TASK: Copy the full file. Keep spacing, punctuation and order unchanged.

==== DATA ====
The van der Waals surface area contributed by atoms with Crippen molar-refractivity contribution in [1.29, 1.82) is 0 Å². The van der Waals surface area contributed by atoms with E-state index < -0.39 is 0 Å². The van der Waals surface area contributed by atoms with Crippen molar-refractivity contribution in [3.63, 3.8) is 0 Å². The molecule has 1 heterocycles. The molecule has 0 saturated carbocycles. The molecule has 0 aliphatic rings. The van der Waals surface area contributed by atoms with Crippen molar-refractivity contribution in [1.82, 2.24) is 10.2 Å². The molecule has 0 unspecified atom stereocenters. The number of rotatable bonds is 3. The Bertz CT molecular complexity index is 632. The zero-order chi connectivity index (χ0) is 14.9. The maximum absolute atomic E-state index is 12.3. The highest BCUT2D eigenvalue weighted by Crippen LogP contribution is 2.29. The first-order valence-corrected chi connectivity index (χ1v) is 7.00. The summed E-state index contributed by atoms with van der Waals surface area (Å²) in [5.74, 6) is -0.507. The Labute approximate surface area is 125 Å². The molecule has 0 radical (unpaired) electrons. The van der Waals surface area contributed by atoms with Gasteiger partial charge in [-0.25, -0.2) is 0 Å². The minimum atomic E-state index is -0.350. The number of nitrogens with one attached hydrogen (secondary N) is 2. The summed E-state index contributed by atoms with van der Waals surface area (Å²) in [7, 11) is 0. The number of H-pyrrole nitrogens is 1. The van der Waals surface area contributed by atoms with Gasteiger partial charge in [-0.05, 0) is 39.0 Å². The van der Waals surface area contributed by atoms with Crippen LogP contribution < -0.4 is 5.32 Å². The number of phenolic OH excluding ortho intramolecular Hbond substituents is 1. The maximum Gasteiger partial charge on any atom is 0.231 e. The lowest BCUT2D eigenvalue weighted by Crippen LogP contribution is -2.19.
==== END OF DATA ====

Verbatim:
The van der Waals surface area contributed by atoms with Crippen molar-refractivity contribution in [1.29, 1.82) is 0 Å². The van der Waals surface area contributed by atoms with E-state index < -0.39 is 0 Å². The van der Waals surface area contributed by atoms with Crippen molar-refractivity contribution in [3.63, 3.8) is 0 Å². The molecule has 1 heterocycles. The molecule has 0 saturated carbocycles. The molecule has 0 aliphatic rings. The van der Waals surface area contributed by atoms with Crippen molar-refractivity contribution in [1.82, 2.24) is 10.2 Å². The molecule has 0 unspecified atom stereocenters. The number of rotatable bonds is 3. The Bertz CT molecular complexity index is 632. The zero-order chi connectivity index (χ0) is 14.9. The maximum absolute atomic E-state index is 12.3. The highest BCUT2D eigenvalue weighted by Crippen LogP contribution is 2.29. The first-order valence-corrected chi connectivity index (χ1v) is 7.00. The summed E-state index contributed by atoms with van der Waals surface area (Å²) in [5.74, 6) is -0.507. The Labute approximate surface area is 125 Å². The molecule has 0 radical (unpaired) electrons. The van der Waals surface area contributed by atoms with Gasteiger partial charge in [-0.25, -0.2) is 0 Å². The minimum atomic E-state index is -0.350. The number of nitrogens with one attached hydrogen (secondary N) is 2. The summed E-state index contributed by atoms with van der Waals surface area (Å²) in [7, 11) is 0. The number of H-pyrrole nitrogens is 1. The van der Waals surface area contributed by atoms with Gasteiger partial charge in [-0.05, 0) is 39.0 Å². The van der Waals surface area contributed by atoms with Crippen LogP contribution < -0.4 is 5.32 Å². The number of phenolic OH excluding ortho intramolecular Hbond substituents is 1. The maximum Gasteiger partial charge on any atom is 0.231 e. The lowest BCUT2D eigenvalue weighted by Crippen LogP contribution is -2.19.